"Do I wish that the talk was all focused on All-Stars and what's going on here? Sure," Selig-Prieb said. "But do I think that this ruins the experience for everybody involved? No, I do not. I suppose that we all have become a little bit more sophisticated when it comes to the issues of sports today. ...

"I know that there's a lot being written and said about it, and believe me when these festivities are done it will be on my mind plenty of time. But believe me, the focus in this community has really been on these festivities."

At the Home Run Derby on Monday, water from a leak in the retractable roof at Miller Park made some fans in the second level behind home plate scatter for a drier spot. But without the roof, which closed quickly ahead of the advancing storm, the event would likely have been postponed or even canceled.

The driving thunderstorm continued into Monday night, raining on Natalie Cole's concert and dampened the selections from Milwaukee's best restaurants at Monday's All-Star Gala. But many gala-goers ducked inside and continued the party.

Selig-Prieb, who was 15 years old when her father hosted Milwaukee's last All-Star Game in 1975, said she was trying to take it all in stride.

"There's an electricity and you become part of that," she said Tuesday afternoon. "Something like this, which happened 27 years ago, probably won't happen in this community again for another 25 or 30 years.

"I met with our staff last week and said, 'You know what? Have the time of your life.' This happens once in a generation, and I resolved myself that even though there are some very, very important issues, certainly for then industry as well as this ball club, for these few days my focus is the All-Star festivities."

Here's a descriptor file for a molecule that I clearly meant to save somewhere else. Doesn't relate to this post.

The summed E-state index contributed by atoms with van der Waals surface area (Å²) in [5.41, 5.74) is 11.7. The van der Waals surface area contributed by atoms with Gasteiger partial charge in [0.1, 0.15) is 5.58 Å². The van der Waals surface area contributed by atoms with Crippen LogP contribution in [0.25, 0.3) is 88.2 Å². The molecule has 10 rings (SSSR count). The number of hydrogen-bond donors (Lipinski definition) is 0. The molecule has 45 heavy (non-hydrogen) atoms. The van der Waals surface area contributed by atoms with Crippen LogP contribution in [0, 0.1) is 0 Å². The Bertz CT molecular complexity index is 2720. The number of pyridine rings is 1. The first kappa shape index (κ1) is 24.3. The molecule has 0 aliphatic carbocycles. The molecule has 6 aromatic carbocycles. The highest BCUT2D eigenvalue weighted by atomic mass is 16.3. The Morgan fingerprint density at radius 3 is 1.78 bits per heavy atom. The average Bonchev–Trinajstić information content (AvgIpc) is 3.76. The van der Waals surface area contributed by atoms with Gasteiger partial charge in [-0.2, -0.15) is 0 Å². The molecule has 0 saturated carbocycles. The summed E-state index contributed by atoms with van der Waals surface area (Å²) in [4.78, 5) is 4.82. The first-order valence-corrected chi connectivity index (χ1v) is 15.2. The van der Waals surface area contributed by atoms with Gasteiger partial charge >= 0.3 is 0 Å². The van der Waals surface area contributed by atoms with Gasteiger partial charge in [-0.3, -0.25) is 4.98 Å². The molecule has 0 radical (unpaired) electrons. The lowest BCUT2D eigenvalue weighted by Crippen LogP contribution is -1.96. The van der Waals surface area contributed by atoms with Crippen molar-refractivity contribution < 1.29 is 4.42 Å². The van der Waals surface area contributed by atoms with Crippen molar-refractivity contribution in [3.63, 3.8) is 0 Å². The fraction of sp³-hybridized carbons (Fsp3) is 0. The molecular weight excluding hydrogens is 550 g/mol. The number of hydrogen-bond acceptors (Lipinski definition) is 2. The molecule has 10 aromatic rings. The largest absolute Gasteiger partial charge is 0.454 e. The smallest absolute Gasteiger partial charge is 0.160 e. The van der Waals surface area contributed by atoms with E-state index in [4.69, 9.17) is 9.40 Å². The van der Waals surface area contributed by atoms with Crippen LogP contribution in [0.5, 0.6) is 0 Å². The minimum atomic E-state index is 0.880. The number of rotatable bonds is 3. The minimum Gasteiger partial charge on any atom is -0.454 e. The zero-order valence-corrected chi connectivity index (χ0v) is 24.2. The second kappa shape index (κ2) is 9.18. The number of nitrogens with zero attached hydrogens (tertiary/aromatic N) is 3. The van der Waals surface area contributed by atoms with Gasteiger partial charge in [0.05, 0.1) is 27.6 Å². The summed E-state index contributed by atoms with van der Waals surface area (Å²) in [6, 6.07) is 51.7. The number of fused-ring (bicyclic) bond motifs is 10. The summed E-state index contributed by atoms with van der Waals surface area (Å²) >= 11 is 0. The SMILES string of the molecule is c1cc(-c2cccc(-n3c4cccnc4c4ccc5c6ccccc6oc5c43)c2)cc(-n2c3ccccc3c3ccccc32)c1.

FanFest drew huge and happy crowds downtown, Sunday's All-Star Futures Game and Legends and Celebrities Softball Game were a hit, and every seat in Miller Park was occupied for the big events Monday and Tuesday.

"We deal in emotion, we deal in perception and fantasy and imagination. That's what sports is and that's what drives baseball," said Laurel Prieb, the Brewers Vice President-Marketing. "To allow kids of all ages to watch here or on television and see their favorite players act out just amazing feats -- all in Milwaukee -- is great."

There were plenty of highlights even before the game itself. Forty thousand fans screamed "COOOOOP!" for former Brewer Cecil Cooper before the celebrity softball game. Hall of Fame closer Rollie Fingers grabbed a bat and homered in the game, though he later gave up the game-winning bomb. Hometown All-Star Richie Sexson received an earth-shaking ovation, as did Sammy Sosa for his unbelievable display of power in the Home Run Derby.

"Being in this ballpark was just electric," Selig-Prieb said. "It is just a tremendous opportunity. That feeling was there."

It all culminated Tuesday, when fans were dazzled by an hour of pregame festivities featuring baseball's greatest moments. Aaron drew the longest ovation of the night, and similar welcomes were offered to baseball's other heroes.

"What does it mean to the community?" Selig-Prieb asked. "You can talk about the economic impact, whether it's 60, 70, $80 million. You can talk about what I think is even more important, which is what it does for this community's image. We know what a great place this is; it is an emerging national destination."

This story was not subject to the approval of Major League Baseball or its clubs.